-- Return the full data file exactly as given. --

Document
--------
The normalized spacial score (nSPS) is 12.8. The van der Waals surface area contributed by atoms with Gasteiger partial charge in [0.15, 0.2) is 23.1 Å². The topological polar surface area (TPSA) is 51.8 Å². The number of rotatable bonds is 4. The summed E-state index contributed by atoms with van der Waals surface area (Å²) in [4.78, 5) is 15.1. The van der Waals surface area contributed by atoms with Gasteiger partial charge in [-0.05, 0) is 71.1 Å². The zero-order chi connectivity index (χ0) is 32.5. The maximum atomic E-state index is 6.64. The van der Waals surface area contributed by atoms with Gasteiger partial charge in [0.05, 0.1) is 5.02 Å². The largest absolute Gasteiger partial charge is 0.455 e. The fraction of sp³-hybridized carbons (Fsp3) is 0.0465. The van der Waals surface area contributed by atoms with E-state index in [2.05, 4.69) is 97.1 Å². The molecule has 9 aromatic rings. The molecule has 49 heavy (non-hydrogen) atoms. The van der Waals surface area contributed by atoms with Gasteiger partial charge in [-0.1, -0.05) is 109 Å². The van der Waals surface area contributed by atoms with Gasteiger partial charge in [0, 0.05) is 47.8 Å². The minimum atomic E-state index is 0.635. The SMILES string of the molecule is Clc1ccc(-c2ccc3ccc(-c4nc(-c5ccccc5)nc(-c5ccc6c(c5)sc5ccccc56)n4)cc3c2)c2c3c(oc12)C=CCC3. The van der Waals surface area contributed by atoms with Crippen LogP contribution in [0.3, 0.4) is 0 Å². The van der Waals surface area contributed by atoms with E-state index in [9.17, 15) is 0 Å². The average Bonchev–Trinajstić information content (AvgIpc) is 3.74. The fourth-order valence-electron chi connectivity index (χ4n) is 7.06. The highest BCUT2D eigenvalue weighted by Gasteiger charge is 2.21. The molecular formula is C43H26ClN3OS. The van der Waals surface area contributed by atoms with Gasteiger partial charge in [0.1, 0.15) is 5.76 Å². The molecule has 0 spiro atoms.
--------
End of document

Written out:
The normalized spacial score (nSPS) is 12.8. The van der Waals surface area contributed by atoms with Gasteiger partial charge in [0.15, 0.2) is 23.1 Å². The topological polar surface area (TPSA) is 51.8 Å². The number of rotatable bonds is 4. The summed E-state index contributed by atoms with van der Waals surface area (Å²) in [4.78, 5) is 15.1. The van der Waals surface area contributed by atoms with Gasteiger partial charge in [-0.05, 0) is 71.1 Å². The zero-order chi connectivity index (χ0) is 32.5. The maximum atomic E-state index is 6.64. The van der Waals surface area contributed by atoms with Gasteiger partial charge in [0.05, 0.1) is 5.02 Å². The largest absolute Gasteiger partial charge is 0.455 e. The fraction of sp³-hybridized carbons (Fsp3) is 0.0465. The van der Waals surface area contributed by atoms with E-state index in [2.05, 4.69) is 97.1 Å². The molecule has 9 aromatic rings. The molecule has 49 heavy (non-hydrogen) atoms. The van der Waals surface area contributed by atoms with Gasteiger partial charge in [-0.1, -0.05) is 109 Å². The van der Waals surface area contributed by atoms with Gasteiger partial charge in [0, 0.05) is 47.8 Å². The minimum atomic E-state index is 0.635. The SMILES string of the molecule is Clc1ccc(-c2ccc3ccc(-c4nc(-c5ccccc5)nc(-c5ccc6c(c5)sc5ccccc56)n4)cc3c2)c2c3c(oc12)C=CCC3. The van der Waals surface area contributed by atoms with Crippen LogP contribution in [0.3, 0.4) is 0 Å². The van der Waals surface area contributed by atoms with E-state index in [9.17, 15) is 0 Å². The average Bonchev–Trinajstić information content (AvgIpc) is 3.74. The fourth-order valence-electron chi connectivity index (χ4n) is 7.06. The highest BCUT2D eigenvalue weighted by Gasteiger charge is 2.21. The molecular formula is C43H26ClN3OS. The van der Waals surface area contributed by atoms with Gasteiger partial charge in [0.1, 0.15) is 5.76 Å². The molecule has 0 spiro atoms.